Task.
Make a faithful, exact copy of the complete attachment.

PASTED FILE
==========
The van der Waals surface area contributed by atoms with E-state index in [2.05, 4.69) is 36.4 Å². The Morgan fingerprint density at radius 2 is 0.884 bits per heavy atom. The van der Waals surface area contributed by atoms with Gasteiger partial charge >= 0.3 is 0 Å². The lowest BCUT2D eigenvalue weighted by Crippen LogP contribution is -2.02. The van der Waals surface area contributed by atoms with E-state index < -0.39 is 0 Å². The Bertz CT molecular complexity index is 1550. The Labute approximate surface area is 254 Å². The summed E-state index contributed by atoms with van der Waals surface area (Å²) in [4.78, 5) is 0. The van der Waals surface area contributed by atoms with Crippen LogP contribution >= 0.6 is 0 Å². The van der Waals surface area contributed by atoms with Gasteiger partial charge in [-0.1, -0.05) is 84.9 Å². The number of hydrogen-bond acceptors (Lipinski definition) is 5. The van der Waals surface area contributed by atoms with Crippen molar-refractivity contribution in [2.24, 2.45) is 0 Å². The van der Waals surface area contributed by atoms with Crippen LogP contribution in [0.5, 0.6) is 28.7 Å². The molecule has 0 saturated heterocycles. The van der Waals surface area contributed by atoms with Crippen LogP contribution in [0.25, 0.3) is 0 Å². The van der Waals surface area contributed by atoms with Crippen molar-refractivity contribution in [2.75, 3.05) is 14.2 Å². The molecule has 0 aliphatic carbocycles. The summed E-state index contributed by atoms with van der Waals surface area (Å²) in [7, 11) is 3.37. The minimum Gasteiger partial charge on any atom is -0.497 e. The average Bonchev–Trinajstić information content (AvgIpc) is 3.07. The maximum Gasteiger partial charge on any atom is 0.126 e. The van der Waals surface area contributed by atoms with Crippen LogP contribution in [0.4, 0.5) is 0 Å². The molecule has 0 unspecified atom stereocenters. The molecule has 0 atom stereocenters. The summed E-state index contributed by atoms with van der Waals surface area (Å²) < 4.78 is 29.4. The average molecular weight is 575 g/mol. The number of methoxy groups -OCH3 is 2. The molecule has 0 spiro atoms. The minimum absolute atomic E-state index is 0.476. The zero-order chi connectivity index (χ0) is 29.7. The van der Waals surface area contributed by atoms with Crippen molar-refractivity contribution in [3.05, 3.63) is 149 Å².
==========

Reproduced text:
The van der Waals surface area contributed by atoms with E-state index in [2.05, 4.69) is 36.4 Å². The Morgan fingerprint density at radius 2 is 0.884 bits per heavy atom. The van der Waals surface area contributed by atoms with Gasteiger partial charge >= 0.3 is 0 Å². The lowest BCUT2D eigenvalue weighted by Crippen LogP contribution is -2.02. The van der Waals surface area contributed by atoms with E-state index < -0.39 is 0 Å². The Bertz CT molecular complexity index is 1550. The Labute approximate surface area is 254 Å². The summed E-state index contributed by atoms with van der Waals surface area (Å²) in [4.78, 5) is 0. The van der Waals surface area contributed by atoms with Crippen LogP contribution >= 0.6 is 0 Å². The van der Waals surface area contributed by atoms with Gasteiger partial charge in [-0.1, -0.05) is 84.9 Å². The number of hydrogen-bond acceptors (Lipinski definition) is 5. The van der Waals surface area contributed by atoms with Crippen molar-refractivity contribution in [2.24, 2.45) is 0 Å². The van der Waals surface area contributed by atoms with Crippen LogP contribution in [0.5, 0.6) is 28.7 Å². The molecule has 0 saturated heterocycles. The van der Waals surface area contributed by atoms with Crippen LogP contribution in [0.25, 0.3) is 0 Å². The van der Waals surface area contributed by atoms with Crippen molar-refractivity contribution in [2.75, 3.05) is 14.2 Å². The molecule has 0 aliphatic carbocycles. The summed E-state index contributed by atoms with van der Waals surface area (Å²) in [7, 11) is 3.37. The minimum Gasteiger partial charge on any atom is -0.497 e. The average Bonchev–Trinajstić information content (AvgIpc) is 3.07. The maximum Gasteiger partial charge on any atom is 0.126 e. The van der Waals surface area contributed by atoms with Crippen LogP contribution in [0.4, 0.5) is 0 Å². The molecule has 0 unspecified atom stereocenters. The molecule has 0 atom stereocenters. The summed E-state index contributed by atoms with van der Waals surface area (Å²) < 4.78 is 29.4. The average molecular weight is 575 g/mol. The number of methoxy groups -OCH3 is 2. The molecule has 0 spiro atoms. The minimum absolute atomic E-state index is 0.476. The zero-order chi connectivity index (χ0) is 29.7. The van der Waals surface area contributed by atoms with Crippen molar-refractivity contribution in [3.05, 3.63) is 149 Å².